Despite the ever-increasing number of connected thermostats, Wi-Fi lightbulbs and Internet-ready refrigerators that are making their way into consumers' houses, webbing all of these gadgets together into a truly cohesive smart home has proven a much more elusive goal. It's not that a truly connected smart home is unachievable - according to Intel, all the technology the Internet of Things could ever need is already in place.
That's the optimistic view of Martin Despain, Intel's director of smart homes and building solutions. Despain joined Karen Webster for a discussion about where Intel sees the IoT and smart home market as it stands today, as well as what Intel and others are doing to try to evolve both technology and policy in a, well, smart, direction.
KW: In broad terms, what is a smart home? And from a payments perspective, what elements of the smart home are adopting IoT to allow for a more seamless transaction experience?
MD: As we look at the smart home today, we've actually taken a position that it doesn't exist quite yet. We think there are connected homes and there are smart devices, and to have a smart home, we have to up the game a little bit. A smart home is aware of who you are, what you're doing, the purpose of what you're doing and is also able to assist you in what you're doing. The technology is there, but we still have to grow some ecosystems to get to the point where we're delivering a holistic experience to the end consumer instead of single-point products.
KW: What is the difference between smart devices and a truly connected home? What factors must be in play for these smart devices to come together to support a smart home going forward?
MD: There's a lot of confusion about how to get devices to be interoperable, to be seamlessly discovered by the home and interoperate with each other. The first part that we're focusing on at Intel is the interoperability, connectivity and security of the smart home, and it needs to be driven by a standards-based solution. Our emphasis is on the OCF (Open Connectivity Forum) and their open platform called IoTivity. While that's not the end all be all to solve this problem, it's a really good start, and if our more than 200 partners in this consortium can keep pushing, we think we can drive the industry to an open standard solution and get rid of a lot of the proprietary protocols currently being used.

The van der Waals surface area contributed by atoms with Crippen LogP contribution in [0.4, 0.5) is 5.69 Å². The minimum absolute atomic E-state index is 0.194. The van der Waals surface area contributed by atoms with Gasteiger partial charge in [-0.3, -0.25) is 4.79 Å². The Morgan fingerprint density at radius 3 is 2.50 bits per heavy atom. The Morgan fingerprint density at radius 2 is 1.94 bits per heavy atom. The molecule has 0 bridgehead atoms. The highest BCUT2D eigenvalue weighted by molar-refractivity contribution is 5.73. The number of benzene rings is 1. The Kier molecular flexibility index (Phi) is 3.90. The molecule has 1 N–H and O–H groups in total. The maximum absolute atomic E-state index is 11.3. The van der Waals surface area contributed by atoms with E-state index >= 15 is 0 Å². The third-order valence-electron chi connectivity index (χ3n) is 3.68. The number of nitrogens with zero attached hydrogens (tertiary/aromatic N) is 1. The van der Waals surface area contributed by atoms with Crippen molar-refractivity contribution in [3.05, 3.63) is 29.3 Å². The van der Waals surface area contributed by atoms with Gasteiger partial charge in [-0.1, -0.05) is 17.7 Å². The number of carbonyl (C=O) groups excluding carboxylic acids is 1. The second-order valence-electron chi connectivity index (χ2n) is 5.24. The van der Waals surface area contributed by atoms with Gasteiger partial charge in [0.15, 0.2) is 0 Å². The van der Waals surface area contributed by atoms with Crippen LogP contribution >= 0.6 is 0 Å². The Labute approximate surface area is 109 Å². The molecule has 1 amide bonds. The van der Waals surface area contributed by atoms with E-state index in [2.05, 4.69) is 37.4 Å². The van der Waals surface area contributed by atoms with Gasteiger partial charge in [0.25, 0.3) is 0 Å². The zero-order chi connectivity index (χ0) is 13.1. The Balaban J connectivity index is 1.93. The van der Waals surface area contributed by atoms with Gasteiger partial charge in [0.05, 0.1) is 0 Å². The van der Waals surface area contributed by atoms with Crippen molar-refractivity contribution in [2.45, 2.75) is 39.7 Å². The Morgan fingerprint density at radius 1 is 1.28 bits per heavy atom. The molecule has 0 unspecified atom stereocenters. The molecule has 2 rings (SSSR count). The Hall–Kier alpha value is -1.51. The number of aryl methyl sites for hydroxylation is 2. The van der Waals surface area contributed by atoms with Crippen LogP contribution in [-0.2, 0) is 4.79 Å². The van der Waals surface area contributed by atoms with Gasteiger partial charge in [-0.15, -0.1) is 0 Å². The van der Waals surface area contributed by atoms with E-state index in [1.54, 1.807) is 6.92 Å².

KW: The computer is obviously a connected device that can be considered a "hub" of sorts, but recently we have seen other devices take on that role, such as the refrigerator, Amazon Echo and Nest. How do these different "hubs" all mesh with each other to provide a truly connected home? What makes these devices ideal to become a hub in the home? What other devices do you see as potential hubs in the smart home?
MD: Intel is working on a platform - the Smart Home Developer Acceleration platform - that takes those standards and allows it to be on lots of different devices. When you say "universal hub," to me, there's actually going to be lots of different types of hubs that can do similar functions, and the end consumer will have to choose what's important. You mentioned the smart refrigerator - well, with the right platform in the fridge and the right amount of connectivity that very well could be a universal hub that talks to other devices. It could be a PC. It could be a router you have in your home already.
Now, there have to be some changes to hardware, we need to modify some of the memory footprints and things like that, but we don't have to go out and create this brand new solution. We just need to modify some of the solutions we have in place today.
KW: With multiple connected devices relaying endless amounts of data, what role does IoT play in keeping that data secure, especially from a payments perspective?
MD: At Intel, we tend to look at it as layers after layers of security. If you look at the Smart Home Developer Acceleration platform, we start at the silicon level and have added security engines and things like that. Then you move up to the OS level and it has its own trusted boot capabilities to ensure that it hasn't been hacked or anything like that. Then you move into the middleware and you have to start adding things like the manifest system that recognizes that only applications that have a trusted manifest are allowed to access the gateway. Then you have to add security to devices that are attached or connected to the hub, even if they don't have their own security per se. If they start acting in a manner you don't expect, you can shut those ports down. And then you move into the actual data plane, where you have to make sure you're doing the right encryption, using the right protocols to send data from the device into the cloud.
It's just layer after layer, and it takes thought. The technology is there. It's important to design with security in mind from the beginning. You can't just slap security on the end of the design. Everything is hackable, but you can make it much more difficult to hack.